Lest the serious reader pooh-pooh any such notion, I’ll point out that literary novels tend to have the most infusions of new ideas. Not only is a factoid introduced, but wrapped around the novel fact is the writer’s implicit attitude toward the fact. Infusing the revelation, for example, of a town’s secret cemetery for African American victims of violence is the observation that violent perpetrators always hide their crimes.* Outward shock at the notion of a secret cemetery is combined with insight into an American tradition, making for a doubleheader. No extra words are expended, because the attitude is baked into the telling.

That is why a novice writer cannot settle for what lies within their grasp, however wide or long that may be. Paraphrasing from a history book produces what often reads like a bastardized internet article. What’s more, I as the reader didn’t seek out the topic; it was foisted on me. So if you’re going to natter on and on about your precious discovery (I won’t even go into autobiographical minutia), you will have to forgive me for skimming ahead.

Being a showman carries the connotations you confer on it. You could bring the razzle-dazzle of plot twists, or you could delve into a simple conflict—between a teenage bookworm and a delinquent—to glean new meanings. You take a fact peculiar to a region and a time period, and think, “The reader won’t know that.” But then you take the time to place the fact in the context of the character’s personal life—that is, their inner life. The search need not require fantastic concentration. You can start by thinking of an analogous fact in your own life. How do you feel about that? Then take the next step: how would I feel about the fact if it played a role in my life?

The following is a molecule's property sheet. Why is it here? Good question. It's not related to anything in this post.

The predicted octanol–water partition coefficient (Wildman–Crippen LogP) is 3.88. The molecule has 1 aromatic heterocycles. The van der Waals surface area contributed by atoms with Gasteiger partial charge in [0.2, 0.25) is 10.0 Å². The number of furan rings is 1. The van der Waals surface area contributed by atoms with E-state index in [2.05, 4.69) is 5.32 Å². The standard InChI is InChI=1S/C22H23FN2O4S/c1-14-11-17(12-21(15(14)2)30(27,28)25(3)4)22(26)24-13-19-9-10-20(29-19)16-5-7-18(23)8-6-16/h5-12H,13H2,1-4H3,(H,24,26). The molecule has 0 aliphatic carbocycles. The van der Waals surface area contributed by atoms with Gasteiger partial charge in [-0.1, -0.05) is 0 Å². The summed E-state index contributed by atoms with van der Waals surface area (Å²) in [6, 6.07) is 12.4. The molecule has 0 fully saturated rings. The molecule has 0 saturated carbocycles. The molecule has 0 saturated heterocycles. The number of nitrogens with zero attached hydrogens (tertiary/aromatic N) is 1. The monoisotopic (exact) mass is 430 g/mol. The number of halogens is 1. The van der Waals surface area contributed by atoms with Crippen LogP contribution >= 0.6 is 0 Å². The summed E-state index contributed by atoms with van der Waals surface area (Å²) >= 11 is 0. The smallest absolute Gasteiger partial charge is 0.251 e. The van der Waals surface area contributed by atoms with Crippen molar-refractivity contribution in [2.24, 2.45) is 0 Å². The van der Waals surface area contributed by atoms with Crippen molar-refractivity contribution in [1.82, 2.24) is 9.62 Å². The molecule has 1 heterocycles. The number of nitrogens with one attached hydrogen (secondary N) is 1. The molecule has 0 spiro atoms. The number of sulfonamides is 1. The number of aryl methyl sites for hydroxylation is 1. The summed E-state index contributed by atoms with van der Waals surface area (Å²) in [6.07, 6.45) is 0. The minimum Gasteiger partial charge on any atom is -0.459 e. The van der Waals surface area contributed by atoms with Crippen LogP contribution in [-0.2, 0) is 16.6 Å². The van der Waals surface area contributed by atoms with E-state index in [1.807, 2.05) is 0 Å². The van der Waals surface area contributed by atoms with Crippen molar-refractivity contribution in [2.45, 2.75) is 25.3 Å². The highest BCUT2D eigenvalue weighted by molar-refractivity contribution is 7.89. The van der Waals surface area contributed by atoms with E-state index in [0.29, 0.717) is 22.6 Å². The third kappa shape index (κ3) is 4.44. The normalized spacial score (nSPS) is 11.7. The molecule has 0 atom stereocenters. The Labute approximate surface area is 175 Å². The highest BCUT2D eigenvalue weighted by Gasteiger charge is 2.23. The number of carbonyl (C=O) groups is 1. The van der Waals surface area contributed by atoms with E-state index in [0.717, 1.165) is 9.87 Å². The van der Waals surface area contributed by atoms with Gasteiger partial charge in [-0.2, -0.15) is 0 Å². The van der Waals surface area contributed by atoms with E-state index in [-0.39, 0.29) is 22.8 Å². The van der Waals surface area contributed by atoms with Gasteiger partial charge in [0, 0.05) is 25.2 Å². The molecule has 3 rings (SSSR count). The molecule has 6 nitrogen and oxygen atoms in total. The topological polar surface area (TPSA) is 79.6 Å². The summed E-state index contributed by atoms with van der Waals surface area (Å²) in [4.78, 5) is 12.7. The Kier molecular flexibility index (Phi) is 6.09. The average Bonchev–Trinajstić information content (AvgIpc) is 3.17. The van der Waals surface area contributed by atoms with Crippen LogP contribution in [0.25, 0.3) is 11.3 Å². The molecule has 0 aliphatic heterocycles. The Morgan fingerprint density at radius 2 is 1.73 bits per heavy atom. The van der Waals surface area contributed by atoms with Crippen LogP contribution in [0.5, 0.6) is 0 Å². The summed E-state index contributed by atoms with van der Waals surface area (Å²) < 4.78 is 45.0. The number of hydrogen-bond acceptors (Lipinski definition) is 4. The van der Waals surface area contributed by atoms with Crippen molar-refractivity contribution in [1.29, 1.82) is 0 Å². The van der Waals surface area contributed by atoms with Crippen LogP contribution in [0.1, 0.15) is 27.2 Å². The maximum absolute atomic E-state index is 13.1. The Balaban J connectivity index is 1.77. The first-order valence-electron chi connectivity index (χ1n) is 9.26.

Exercise: Once you have discovered a cool period fact, start asking questions. How does the character feel about it? Who in their family has used it, and what was the occasion? Once you have set forth a micro narrative in your own mind, hopefully writing it down on paper, you can then distill it to its essence. Maybe Auntie didn’t like that bee salve because it stained the collar of the expensive gown she wore to Mama’s wedding.

“When hope is not pinned wriggling onto a shiny image or expectation, it sometimes floats forth and opens.”
—Anne Lamott

*The root idea for the example can be found in Colson Whitehead’s Nickel Boys.

Copyright @ 2020 John Paine. All rights reserved.


Story Arc

Video clips that show highway traffic in fast motion approximate the way our lives go. We take in more and thirst for more sensations. When you think that the human being is bombarded by millions of atomic particles thrown off by the expanding universe every second, it is a wonder we live in such a linear civilization. I don’t know if most people are taming chaos, but it is easy to see how the analogy is drawn.

The task of the writer is to make sense out of this frantic activity. Most of us keep a constant lookout for the novel event, something we have not experienced ad nauseam. We court danger, depending on our appetite, and danger infrequently comes to us, in a fall, a highway accident, or a death. These occasions are the ones we deem worthy of recording.